Raw Onion Bread Recipe
19 February 2016 | 4 comments
A twist on the raw foods classic. Raw onion bread is naturally gluten free, soft and spongy and pure delicious. You will need a dehydrator for this recipe, though I suspect it will also work in an oven.
Raw onion bread is a total Raw Foods classic. The basic recipe calls for onions, sunflower seeds, flax and olive oil – that’s it. Sometimes there is the addition of nama shoyu or tamari (soy sauce) to flavour it. I’m not sure where the original recipe came from, but it’s a pretty special, fool proof basic. I think part of its popularity lies in the fact that the finished bread has a soft and spongy texture.
I have adapted the basic onion bread recipe slightly, and added in some garlic, capsicum (bell peppers), zucchini, fresh thyme from the garden and miso. The miso gives it a lovely rich and slightly salty flavour, whilst adding in some beneficial probiotics.
You need a dehydrator for this recipe – although, I suspect it would work fine baked in the oven – no promises though – I haven’t tried it myself! Also – during the dehydration process the onions lose their sharpness and develop a lovely subtle sweet taste. Despite it needing dehydrator time, the making of this bread is quick and simple (albeit a wee bit teary, thank you onions).
I have been taking my Raw Onion Bread to Naturopathic College for lunch. It goes beautifully with the simplest of toppings. Here are some ideas…
Raw Onion Bread Toppings
- Sliced avocado with a squeeze of lemon or lime juice + chilli flakes
- Beetroot hummus + sliced radish
- Chickpea hummus + tomato, basil & mint
- Black tahini + sea salt
- Raw Ginkgo Pesto + sundried tomatoes
- Homemade almond butter + sea salt
- Smashed avocado + fresh rocket
- Red kraut + fresh herbs
Quercetin in onions – antioxidant and anti-inflammatory
Now, since Raw Onion Bread is choc-filled with onions, it makes it a good source of quercetin. Quercetin is a natural compound (a flavonoid) found in foods such as apples, berries, black tea, buckwheat, broccoli, grapes and red wine .
Quercetin is a powerful antioxidant with 3.5 fold greater antioxidant activity than curcumin – a compound in turmeric . It has anti-inflammatory actions, and, studies suggest it helps lower blood pressure and protects the cardiovascular system . It also has an anti-allergic effect, inhibiting the degranulation of mast cells, and thus preventing the release of histamine – the chemical responsible for those typical allergic, running nose and watery eyes symptoms .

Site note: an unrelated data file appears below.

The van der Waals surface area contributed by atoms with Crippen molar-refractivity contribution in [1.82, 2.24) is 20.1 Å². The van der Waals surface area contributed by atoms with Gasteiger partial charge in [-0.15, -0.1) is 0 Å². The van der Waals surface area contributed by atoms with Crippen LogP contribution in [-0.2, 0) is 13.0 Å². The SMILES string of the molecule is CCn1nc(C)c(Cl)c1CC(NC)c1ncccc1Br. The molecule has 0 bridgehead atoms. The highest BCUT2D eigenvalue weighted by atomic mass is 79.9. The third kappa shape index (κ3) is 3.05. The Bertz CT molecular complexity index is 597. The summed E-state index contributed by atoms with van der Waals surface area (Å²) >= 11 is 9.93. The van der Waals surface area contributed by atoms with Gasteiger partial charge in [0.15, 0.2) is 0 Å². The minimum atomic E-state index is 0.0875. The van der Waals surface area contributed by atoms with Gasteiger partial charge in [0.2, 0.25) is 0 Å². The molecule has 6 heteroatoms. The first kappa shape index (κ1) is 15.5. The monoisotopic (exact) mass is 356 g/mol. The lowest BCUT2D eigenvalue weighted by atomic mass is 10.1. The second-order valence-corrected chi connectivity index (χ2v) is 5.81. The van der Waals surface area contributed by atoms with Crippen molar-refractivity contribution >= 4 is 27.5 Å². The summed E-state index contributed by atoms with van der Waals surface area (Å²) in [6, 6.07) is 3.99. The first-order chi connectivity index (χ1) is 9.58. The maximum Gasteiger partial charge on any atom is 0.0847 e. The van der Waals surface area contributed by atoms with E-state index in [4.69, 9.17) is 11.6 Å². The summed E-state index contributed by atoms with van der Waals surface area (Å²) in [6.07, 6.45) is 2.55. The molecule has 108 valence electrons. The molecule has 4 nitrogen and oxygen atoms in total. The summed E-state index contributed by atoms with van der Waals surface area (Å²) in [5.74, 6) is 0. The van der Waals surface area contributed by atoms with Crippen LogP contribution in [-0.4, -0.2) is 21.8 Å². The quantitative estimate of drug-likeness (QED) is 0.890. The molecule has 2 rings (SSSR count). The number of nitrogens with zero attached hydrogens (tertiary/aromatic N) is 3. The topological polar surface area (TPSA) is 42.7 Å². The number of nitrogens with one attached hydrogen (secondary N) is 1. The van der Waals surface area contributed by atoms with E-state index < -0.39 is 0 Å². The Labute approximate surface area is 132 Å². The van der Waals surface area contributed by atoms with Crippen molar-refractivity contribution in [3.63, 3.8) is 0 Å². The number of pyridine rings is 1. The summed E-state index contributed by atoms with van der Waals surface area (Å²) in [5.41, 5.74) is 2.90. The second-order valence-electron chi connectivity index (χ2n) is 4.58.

As with most fruits and vegetables, the flavonoids are most potently concentrated in the skin and outer layers . So, if you have to peel it, take care to remove just a thin layer.
Finally – if anyone has tips or tricks to share re. handling onions without crying like a baby, please share! I wear my sunglasses in the kitchen. There must be a better way!
Raw Onion Bread
A twist on the raw foods classic. Raw Onion Bread is naturally gluten free, soft and spongy and pure delicious. You will need a dehydrator for this recipe, though I suspect it would also work in the oven. Please note the active prep time is around 20 minutes, this excludes the 13 hours required to dehydrate the onion bread.
- 3 large yellow onions about 770g
- 2 cups almond meal
- 1 cup flax meal
- ½ cup olive oil
- ¼ cup chopped capsicum about 80g
- ¼ cup chopped zucchini about 80g
- 2 cloves of garlic minced
- 2 tablespoons white or brown miso paste
- 1 heaped teaspoon thyme leaves
- Peel and roughly chop the onions, place in food processor and blend till very fine.
- Add capsicum and zucchini and blend again till finely chopped.
- Transfer to a large mixing bowl, add all other ingredients and use your hands to work the mixture so that all ingredients come together in a dough.
- Spread 2-3 cups of the mixture over a teflex sheet on a dehydrator tray, so it is about ¼ inch thick. Lightly score the surface to make for easier cutting later. Alternatively, press ¼ cup of mixture into a silicon mould (small bread shaped), then pop it out and repeat till you’ve worked your way through the whole lot.
- Dehydrate for one hour at 145˚F, this helps seal the outside. Now turn the temperature down to 115˚F for a further 12 hours (or longer for a firmer bread). At the halfway mark, cut the bread along the score marks then flip. If you used silicon moulds to shape your bread, flip them over too.
- Store in an airtight container.
I’d love you to follow me on Instagram,
tag me @ascensionkitchen so I can see your creations!